Neil Young’s Film Lounge – The Circle
Iran 2000 : Jafar Panahi : 91 mins
The Circle may be too boring, too often, to work as a film, but it’s still an admirable use of celluloid. Director Panahi exposes how modern Iran routinely, shamefully oppresses its females – hand-held camerawork gives a convincingly from-the-streets feel to a series of interconnected stories as we pass, semi-randomly, from woman to woman. The main focus is on three recently released (escaped?) prisoners, but this is a proper ensemble piece with no weak links in the circular chain.
This roundelay format is an interesting way to structure a film, but the execution is distinctly uneven: there are several moments when the characters are waiting around and the movie grinds to a tedious halt. We’re supposed to be experiencing their tedium, of course, but there are ways of doing this without sending the audience to sleep. Jacques Rivette took a similar ‘show everything’ approach in his 1997 thriller Secret Defense, which was about twice as long as The Circle but never dragged for a second.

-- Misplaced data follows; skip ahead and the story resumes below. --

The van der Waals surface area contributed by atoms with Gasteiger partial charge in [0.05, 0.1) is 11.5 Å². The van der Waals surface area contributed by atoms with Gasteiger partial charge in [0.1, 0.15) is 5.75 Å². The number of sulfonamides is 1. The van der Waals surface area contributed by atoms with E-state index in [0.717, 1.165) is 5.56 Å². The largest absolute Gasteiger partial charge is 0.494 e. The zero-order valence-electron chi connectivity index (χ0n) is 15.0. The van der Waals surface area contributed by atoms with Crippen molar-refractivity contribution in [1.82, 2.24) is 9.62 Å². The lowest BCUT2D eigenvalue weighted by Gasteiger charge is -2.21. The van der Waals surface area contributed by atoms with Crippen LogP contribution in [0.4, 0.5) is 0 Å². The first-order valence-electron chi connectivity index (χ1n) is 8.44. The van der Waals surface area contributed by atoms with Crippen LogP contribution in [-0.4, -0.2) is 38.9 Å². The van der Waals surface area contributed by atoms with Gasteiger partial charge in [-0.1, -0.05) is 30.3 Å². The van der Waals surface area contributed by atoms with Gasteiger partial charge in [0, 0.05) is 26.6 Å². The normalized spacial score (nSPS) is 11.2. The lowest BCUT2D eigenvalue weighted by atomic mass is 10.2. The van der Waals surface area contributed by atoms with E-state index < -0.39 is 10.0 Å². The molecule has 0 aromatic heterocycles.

The Circle is worth sticking with, however, if only for an almost unbearably powerful scene late on where a desperate mother tries to abandon her sweet young daughter on the streets. It’s a tense, horrifying sequence with a heartbreaking performance from the kid, and, best of all, there’s no easy resolution. The camera just moves on, driven by a compulsive need to record injustice and broadcast the results to the wider world. Trouble is, if the wider world isn’t awake, how is it supposed to listen?
28th October, 2001
(seen Oct-13-01, Cornerhouse, Manchester)
by Neil Young